Five case studies in twentieth century Australian history

The latest Australian History Mysteries resource from the National Museum of Australia and Ryebuck Media will help you to bring your history classes alive right now and it will also help you to be better prepared for the new national history curriculum.

The new Australian History Mysteries resource includes a 60 minute DVD and Teacher’s Resource Book comprising 120 pages. The DVD contains a short overview of each of the five case studies specifically introducing the context of each history mystery. Teachers can choose which mystery they want their class to explore and then play a 10 minute segment which provides a ‘virtual visit’ to places where evidence can be found to help them understand and then solve the respective mystery.

The Teacher’s Resource Book contains print case studies with a variety of photocopiable information, evidence and activities for use in the classroom.

The five case studies are:

Case Study 1: Interrogating World War 1 and a local community

Did World War 1 unite or divide Australians on the home front? In this unit students ‘create’ a family and community, and then explore how the people involved react to a series of situations that develop during the war – a practical classroom-based way of developing knowledge, understanding and empathy while formulating hypotheses that can then be tested in a real local community, or at a state or national level.

Case Study 2: Investigating the Coniston Massacre of 1928

In 1928 at least 31 and possibly more than one hundred Aboriginal people were killed by police patrols near Alice Springs after a local dingo trapper was found dead. A Government Inquiry found the killings were justified. But were they? How can such a terrible event have happened? In this case study students investigate the evidence to try to establish the facts, and to understand the attitudes, values and clash of cultures that made these events possible.

Case Study 3: The Great Depression —Investigating image and reality

Popular images of the Great Depression are strong and clear: unemployment, suffering, poverty, violence, homelessness for the many; continued employment
and luxurious living for the rich few. But are these images adequate? Do they tell us what was really happening to the people involved? In this unit students develop their own family profiles and then trace that family through a variety of typical Great Depression experiences. They decide whether the popular images of the Depression are reality or are myths.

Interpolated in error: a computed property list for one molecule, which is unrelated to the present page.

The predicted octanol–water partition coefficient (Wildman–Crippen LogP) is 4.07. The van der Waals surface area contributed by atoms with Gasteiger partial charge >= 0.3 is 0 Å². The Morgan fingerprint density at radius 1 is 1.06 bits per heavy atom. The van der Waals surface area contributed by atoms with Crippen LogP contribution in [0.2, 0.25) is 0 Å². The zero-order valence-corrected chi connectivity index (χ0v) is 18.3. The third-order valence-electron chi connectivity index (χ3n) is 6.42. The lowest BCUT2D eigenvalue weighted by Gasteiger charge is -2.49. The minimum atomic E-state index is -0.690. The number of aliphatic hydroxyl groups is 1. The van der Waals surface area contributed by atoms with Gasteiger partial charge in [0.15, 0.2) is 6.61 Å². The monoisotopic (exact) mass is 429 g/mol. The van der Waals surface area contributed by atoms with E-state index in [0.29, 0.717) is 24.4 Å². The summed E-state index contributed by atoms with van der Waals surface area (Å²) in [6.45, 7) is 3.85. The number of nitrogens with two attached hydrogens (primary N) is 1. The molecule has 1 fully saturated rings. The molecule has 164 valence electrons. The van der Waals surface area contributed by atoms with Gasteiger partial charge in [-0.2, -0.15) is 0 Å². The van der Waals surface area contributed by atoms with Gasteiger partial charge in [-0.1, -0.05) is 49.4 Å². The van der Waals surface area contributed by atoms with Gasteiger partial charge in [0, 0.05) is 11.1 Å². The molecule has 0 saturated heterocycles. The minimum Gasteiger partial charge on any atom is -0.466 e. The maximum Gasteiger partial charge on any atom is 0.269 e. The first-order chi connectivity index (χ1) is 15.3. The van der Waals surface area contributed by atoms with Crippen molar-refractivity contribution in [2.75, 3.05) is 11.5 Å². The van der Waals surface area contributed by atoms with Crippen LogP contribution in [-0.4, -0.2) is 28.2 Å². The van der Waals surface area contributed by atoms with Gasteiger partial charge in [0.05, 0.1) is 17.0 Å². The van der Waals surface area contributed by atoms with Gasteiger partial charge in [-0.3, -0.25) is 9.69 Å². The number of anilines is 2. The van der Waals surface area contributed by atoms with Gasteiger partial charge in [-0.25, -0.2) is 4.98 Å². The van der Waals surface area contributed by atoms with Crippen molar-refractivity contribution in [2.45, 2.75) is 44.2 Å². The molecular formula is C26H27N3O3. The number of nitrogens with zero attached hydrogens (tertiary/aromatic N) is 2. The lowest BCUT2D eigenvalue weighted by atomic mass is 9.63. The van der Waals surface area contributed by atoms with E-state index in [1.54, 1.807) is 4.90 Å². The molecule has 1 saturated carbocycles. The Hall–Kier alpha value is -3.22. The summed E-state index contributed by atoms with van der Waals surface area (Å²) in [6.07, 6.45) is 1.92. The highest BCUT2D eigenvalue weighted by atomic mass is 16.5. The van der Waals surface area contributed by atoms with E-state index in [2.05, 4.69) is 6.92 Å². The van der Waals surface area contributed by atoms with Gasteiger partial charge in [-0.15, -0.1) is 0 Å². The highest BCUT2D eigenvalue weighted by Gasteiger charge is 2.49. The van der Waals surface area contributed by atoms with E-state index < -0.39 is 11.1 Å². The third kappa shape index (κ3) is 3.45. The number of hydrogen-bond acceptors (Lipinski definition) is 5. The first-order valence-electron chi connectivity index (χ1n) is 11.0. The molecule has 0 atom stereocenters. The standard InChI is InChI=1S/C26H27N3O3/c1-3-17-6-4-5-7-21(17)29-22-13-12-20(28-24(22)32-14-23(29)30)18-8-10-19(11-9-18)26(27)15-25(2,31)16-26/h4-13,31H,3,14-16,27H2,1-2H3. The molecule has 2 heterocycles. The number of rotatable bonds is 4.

Case Study 4 Exploring the Snowy Mountains Scheme

The Snowy Mountains Hydro-electric Scheme is always presented as the beginnings of, and a triumph for, multiculturalism in Australia. If it was, how were former enemies able to work together apparently so successfully in a new community? How were tensions, even hatreds overcome? Focusing on a variety of evidence students investigate a number of possible explanations and develop their own conclusions. They also consider whether the Scheme is better described as ‘successful multiculturalism’, or ‘successful integration’.

Case Study 5 Myth busting the Vietnam War

There are many aspects of the Vietnam War that are popularly accepted. This unit puts them to the test.

  • Did Prime Minister Whitlam bring the troops home?
  • Were returning soldiers splattered with paint?
  • Were the Vietnam refugees ‘boat people’?
  • Was Normie Rowe ‘set up’ to be conscripted?
  • Is the famous image on the National Vietnam Memorial misleading?

The unit introduces such themes and lets students be ‘myth busters’ by providing them with evidence
that will support or refute each claim. They make the decisions!

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